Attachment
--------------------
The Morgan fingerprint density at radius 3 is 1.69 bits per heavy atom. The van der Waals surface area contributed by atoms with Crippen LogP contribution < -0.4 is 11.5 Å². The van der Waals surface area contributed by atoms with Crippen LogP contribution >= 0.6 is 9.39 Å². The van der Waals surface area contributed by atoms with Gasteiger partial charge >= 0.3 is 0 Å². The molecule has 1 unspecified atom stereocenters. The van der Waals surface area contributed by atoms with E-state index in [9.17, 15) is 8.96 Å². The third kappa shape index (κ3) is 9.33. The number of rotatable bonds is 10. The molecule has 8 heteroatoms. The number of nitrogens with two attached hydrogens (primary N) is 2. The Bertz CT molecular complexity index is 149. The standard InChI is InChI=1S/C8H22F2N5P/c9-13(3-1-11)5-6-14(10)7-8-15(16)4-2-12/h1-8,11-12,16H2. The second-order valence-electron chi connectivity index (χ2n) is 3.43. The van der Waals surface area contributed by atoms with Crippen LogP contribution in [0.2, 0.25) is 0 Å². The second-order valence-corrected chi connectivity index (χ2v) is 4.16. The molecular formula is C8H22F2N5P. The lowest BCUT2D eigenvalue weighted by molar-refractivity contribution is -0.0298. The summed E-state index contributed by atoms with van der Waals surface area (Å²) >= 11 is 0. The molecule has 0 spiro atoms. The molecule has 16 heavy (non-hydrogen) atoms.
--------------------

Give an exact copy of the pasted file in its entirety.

The Morgan fingerprint density at radius 3 is 1.69 bits per heavy atom. The van der Waals surface area contributed by atoms with Crippen LogP contribution < -0.4 is 11.5 Å². The van der Waals surface area contributed by atoms with Crippen LogP contribution >= 0.6 is 9.39 Å². The van der Waals surface area contributed by atoms with Gasteiger partial charge >= 0.3 is 0 Å². The molecule has 1 unspecified atom stereocenters. The van der Waals surface area contributed by atoms with E-state index in [9.17, 15) is 8.96 Å². The third kappa shape index (κ3) is 9.33. The number of rotatable bonds is 10. The molecule has 8 heteroatoms. The number of nitrogens with two attached hydrogens (primary N) is 2. The Bertz CT molecular complexity index is 149. The standard InChI is InChI=1S/C8H22F2N5P/c9-13(3-1-11)5-6-14(10)7-8-15(16)4-2-12/h1-8,11-12,16H2. The second-order valence-electron chi connectivity index (χ2n) is 3.43. The van der Waals surface area contributed by atoms with Crippen LogP contribution in [0.2, 0.25) is 0 Å². The second-order valence-corrected chi connectivity index (χ2v) is 4.16. The molecular formula is C8H22F2N5P. The lowest BCUT2D eigenvalue weighted by molar-refractivity contribution is -0.0298. The summed E-state index contributed by atoms with van der Waals surface area (Å²) >= 11 is 0. The molecule has 0 spiro atoms. The molecule has 16 heavy (non-hydrogen) atoms.